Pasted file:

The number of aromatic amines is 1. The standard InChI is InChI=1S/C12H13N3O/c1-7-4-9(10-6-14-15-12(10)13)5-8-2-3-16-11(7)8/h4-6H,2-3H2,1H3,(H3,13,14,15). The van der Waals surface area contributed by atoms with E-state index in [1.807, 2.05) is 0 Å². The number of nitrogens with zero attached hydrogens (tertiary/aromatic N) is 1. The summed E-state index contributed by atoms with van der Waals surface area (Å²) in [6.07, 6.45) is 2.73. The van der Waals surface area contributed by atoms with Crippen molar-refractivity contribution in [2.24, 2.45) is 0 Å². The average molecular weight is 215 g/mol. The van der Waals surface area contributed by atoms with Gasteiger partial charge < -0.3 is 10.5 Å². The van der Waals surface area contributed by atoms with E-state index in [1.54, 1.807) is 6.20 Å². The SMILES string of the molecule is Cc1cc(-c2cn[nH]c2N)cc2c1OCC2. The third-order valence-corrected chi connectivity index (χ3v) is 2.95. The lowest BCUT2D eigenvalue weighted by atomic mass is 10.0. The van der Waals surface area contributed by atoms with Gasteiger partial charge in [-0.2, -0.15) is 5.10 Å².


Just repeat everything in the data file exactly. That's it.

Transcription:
The number of aromatic amines is 1. The standard InChI is InChI=1S/C12H13N3O/c1-7-4-9(10-6-14-15-12(10)13)5-8-2-3-16-11(7)8/h4-6H,2-3H2,1H3,(H3,13,14,15). The van der Waals surface area contributed by atoms with E-state index in [1.807, 2.05) is 0 Å². The number of nitrogens with zero attached hydrogens (tertiary/aromatic N) is 1. The summed E-state index contributed by atoms with van der Waals surface area (Å²) in [6.07, 6.45) is 2.73. The van der Waals surface area contributed by atoms with Crippen molar-refractivity contribution in [2.24, 2.45) is 0 Å². The average molecular weight is 215 g/mol. The van der Waals surface area contributed by atoms with Gasteiger partial charge < -0.3 is 10.5 Å². The van der Waals surface area contributed by atoms with E-state index in [1.54, 1.807) is 6.20 Å². The SMILES string of the molecule is Cc1cc(-c2cn[nH]c2N)cc2c1OCC2. The third-order valence-corrected chi connectivity index (χ3v) is 2.95. The lowest BCUT2D eigenvalue weighted by atomic mass is 10.0. The van der Waals surface area contributed by atoms with Gasteiger partial charge in [-0.2, -0.15) is 5.10 Å².